Russia plans to briefly disconnect from the internet to see what happens

The trial comes amid escalating cyber war rhetoric between Russia and the West

Russian internet providers will disconnect the country from the internet as part of an experiment
Russian internet providers will disconnect the country from the internet as part of an experiment

Russia is planning to disconnect itself from the internet as part of a planned experiment designed to protect the country from state-backed cyber attacks.

Internet service providers in the country are working with the Russian government in preparation for the test, which comes in response to a proposed new law that will see all internet traffic pass through Russian servers.

When it is passed, the Digital Economy National Program legislation requires the local internet, known as the Runet, to pass through exchange points managed by Russia's telecommunications regulator Roskomnazor.

The test will see the Runet separated from the wider internet for a short period of time at some point before 1 April, according to local news agency RosBiznesKonsalting (RBK).

Once in force, the Digital Economy National Program will simultaneously protect Russia in the event of cyber war, while also filtering internet traffic to the country in a similar way to the 'Great Firewall of China'.

The idea of cutting Russia off from the broader internet was first proposed in 2014, after the Security Council of Russia warned of the risks of relying on other countries to provide essential parts of the country's internet infrastructure.

By creating a self-contained system, the bill's authors claim Russia will be immune from having its internet severed as a result of a cyber attack.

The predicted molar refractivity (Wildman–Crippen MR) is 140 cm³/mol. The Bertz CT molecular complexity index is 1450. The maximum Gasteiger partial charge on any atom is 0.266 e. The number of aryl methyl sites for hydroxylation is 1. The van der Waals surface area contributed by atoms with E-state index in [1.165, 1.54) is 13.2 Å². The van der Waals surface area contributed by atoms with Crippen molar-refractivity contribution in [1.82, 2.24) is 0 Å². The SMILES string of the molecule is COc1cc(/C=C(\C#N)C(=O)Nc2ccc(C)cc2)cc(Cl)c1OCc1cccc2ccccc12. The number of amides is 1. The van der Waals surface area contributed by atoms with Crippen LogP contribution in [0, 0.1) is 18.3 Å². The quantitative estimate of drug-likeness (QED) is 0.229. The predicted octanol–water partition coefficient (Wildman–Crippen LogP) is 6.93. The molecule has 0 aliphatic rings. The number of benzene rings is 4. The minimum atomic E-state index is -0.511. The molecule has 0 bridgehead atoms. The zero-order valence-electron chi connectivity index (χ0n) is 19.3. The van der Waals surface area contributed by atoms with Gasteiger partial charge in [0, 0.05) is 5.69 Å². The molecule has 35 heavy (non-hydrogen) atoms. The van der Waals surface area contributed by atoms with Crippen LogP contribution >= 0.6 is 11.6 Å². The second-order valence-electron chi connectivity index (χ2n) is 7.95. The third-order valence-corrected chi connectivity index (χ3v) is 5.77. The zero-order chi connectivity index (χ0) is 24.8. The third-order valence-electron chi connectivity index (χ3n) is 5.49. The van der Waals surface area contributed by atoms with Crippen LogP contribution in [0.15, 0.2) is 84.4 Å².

Russia has consistently been accused of being behind cyber attacks on Western countries, with the UK National Cyber Security Centre identifying a campaign in October that was allegedly carried out by the Russian military intelligence service GRU.

In response, the UK joined previous calls by Nato to take an "offensive defence" against Russian-backed cyber attacks.

"These cyber attacks serve no legitimate national security interest, instead impacting the ability of people around the world to go about their daily lives free from interference, and even their ability to enjoy sport," UK Foreign Secretary Jeremy Hunt said at the time.

"Our message is clear: together with our allies, we will expose and respond to the GRU’s attempts to undermine international stability."

Certain elements of the partial black out remain unresolved, according to former Kaspersky CEO Natalya Kasperskaya, who sits on the Information Security Working Group who agreed the legislation.

Issues that remain unresolved include the extent of the impact that the test will have on Russian citizens, businesses and government agencies.

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